When Judge Woodle returned he refused to ratify the contract made in his absence between his assistant, Burdick, and Amos Hutchinson, and it is said that the Judge was soundly abused by Hutchinson in consequence. Judge Woodle died of typhoid fever, May 12, 1854, and Burdick became acting judge until the August election, when court house contract number one became a thing of the past, and retired with its promoter.

Judge Long was the successor of Judge Woodle, and with his induction into office the court house matter was urged upon him, resulting in the contract with Samuel Hale, as previously mentioned. Then followed the rescinding of the Hale contract by Judge Newcomb, who succeeded Long by appointment and served as acting county judge until the general election in August, 1855. Newcomb was a candidate for the office 'which he was holding, and the question of building a court house at West Union became the paramount issue in a heated and animated campaign. Mr. Newcomb was unquestionably between two fires, and it is said that he adopted the policy of many other politicians in the matter of ante election promises. But he was elected, and at once proposed to the people of Wiest Union that if they would raise three thousand dollars by popular subscription to aid in the erection of a court house, he would proceed to pays the balance out of the county funds. The people, fully aware of the importance of prompt action, soon raised the required amount, with the stipulation that if the county seat should be removed from West Union within ten years, the amount subscribed should be returned to the subscribers, with ten per cent interest per annum. Late in the year 1855, Judge Newcomb made a contract with William Redfield and Dr. J. H. Stafford for the erection of a court house; and during the winter of 1855-6 the contractors got out the timbers (previously prepared by Mr. Hale), provided other necessary materials and made preparations for a vigorous effort when spring opened. Plans and specifications had been before all the county judges, who awarded contracts, and it is reasonable to suppose that this matter had been pretty thoroughly canvassed; but whether these were available in the present case does not appear. However, on March 12, 1856, William R. Montgomery was allowed three dollars for "making specifications on court house contract and draughts." On the same date, William Redfield and J. H. Stafford were allowed two thousand five hundred dollars, as first payment on court house contract.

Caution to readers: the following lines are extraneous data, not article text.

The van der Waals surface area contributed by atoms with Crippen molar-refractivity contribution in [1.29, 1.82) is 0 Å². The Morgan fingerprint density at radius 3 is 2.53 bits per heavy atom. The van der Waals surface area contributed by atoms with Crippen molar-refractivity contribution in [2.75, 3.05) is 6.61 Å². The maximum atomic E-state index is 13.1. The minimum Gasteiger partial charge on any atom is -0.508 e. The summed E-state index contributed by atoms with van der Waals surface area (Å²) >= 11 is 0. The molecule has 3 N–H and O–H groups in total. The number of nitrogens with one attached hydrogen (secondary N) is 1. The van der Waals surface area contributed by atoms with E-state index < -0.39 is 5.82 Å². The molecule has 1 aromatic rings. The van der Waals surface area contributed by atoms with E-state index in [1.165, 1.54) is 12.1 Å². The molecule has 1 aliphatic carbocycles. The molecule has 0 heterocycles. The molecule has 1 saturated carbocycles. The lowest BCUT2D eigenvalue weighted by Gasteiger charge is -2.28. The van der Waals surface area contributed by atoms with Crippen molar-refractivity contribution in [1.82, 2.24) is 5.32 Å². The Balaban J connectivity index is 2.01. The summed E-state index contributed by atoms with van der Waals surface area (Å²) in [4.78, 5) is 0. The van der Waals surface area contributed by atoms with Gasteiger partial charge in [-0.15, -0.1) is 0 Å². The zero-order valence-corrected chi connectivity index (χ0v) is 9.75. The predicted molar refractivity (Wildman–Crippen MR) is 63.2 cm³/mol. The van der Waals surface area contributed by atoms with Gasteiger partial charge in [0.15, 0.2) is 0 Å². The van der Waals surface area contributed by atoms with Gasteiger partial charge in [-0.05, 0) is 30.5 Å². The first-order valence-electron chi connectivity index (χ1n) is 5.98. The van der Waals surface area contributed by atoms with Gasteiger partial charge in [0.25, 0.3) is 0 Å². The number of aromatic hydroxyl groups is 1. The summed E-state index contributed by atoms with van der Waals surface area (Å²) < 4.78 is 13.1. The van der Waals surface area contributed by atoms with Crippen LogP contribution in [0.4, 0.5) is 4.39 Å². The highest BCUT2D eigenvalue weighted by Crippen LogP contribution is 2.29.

Work was commenced in April, 1856, and on the 29th of May the first stone was laid in the foundation. The building was to be completed in September, 1857. Ezra Crosby made the brick and laid the stone work. Judge Newcomb went out of office in August, 1857, and the building was then so nearly completed that his successor, Judge Rogers, commenced his official term in the new building. Judge Newcomb had not settled with the contractors, and Judge Rogers objected to taking the responsibility of auditing accounts for work over which he had no jurisdiction. By mutual agreement three arbitrators were appointed, whose decision should be final, these being Samuel F. Shepard, William T. Perry and D. J. Marvin. They met on the 26th of August, 1857, and awarded to William Redfield and J. H. Stafford one thousand eight hundred and forty five dollars in full settlement of all their then existing claims against the county. County warrants were drawn in favor of these contractors for the net sum of seven thousand eight hundred and twenty dollars; but it is not definitely known whether this amount included the pay for the timber hewed by Hale, as an order was drawn in his favor by Judge Long, on "court house contract," March 14, 1856.